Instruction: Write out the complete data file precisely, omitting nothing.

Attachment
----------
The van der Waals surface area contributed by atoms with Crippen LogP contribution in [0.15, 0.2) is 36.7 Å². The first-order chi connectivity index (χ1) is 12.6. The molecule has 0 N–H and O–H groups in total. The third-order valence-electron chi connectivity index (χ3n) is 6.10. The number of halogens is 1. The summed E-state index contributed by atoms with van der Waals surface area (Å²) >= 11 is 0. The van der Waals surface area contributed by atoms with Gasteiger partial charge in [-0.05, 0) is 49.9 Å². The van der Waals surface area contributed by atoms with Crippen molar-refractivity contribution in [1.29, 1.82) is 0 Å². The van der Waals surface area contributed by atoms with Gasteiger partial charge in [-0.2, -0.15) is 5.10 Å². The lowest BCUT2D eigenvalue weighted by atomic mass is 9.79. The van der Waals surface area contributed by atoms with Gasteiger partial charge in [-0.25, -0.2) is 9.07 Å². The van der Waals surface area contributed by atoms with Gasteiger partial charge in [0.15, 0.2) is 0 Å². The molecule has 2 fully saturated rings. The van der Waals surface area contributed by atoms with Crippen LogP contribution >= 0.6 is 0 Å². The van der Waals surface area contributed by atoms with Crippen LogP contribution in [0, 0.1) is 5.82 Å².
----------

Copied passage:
The van der Waals surface area contributed by atoms with Crippen LogP contribution in [0.15, 0.2) is 36.7 Å². The first-order chi connectivity index (χ1) is 12.6. The molecule has 0 N–H and O–H groups in total. The third-order valence-electron chi connectivity index (χ3n) is 6.10. The number of halogens is 1. The summed E-state index contributed by atoms with van der Waals surface area (Å²) >= 11 is 0. The van der Waals surface area contributed by atoms with Gasteiger partial charge in [-0.05, 0) is 49.9 Å². The van der Waals surface area contributed by atoms with Crippen molar-refractivity contribution in [1.29, 1.82) is 0 Å². The van der Waals surface area contributed by atoms with Gasteiger partial charge in [-0.2, -0.15) is 5.10 Å². The lowest BCUT2D eigenvalue weighted by atomic mass is 9.79. The van der Waals surface area contributed by atoms with Gasteiger partial charge in [-0.25, -0.2) is 9.07 Å². The van der Waals surface area contributed by atoms with Gasteiger partial charge in [0.15, 0.2) is 0 Å². The molecule has 2 fully saturated rings. The van der Waals surface area contributed by atoms with Crippen LogP contribution >= 0.6 is 0 Å². The van der Waals surface area contributed by atoms with Crippen LogP contribution in [0, 0.1) is 5.82 Å².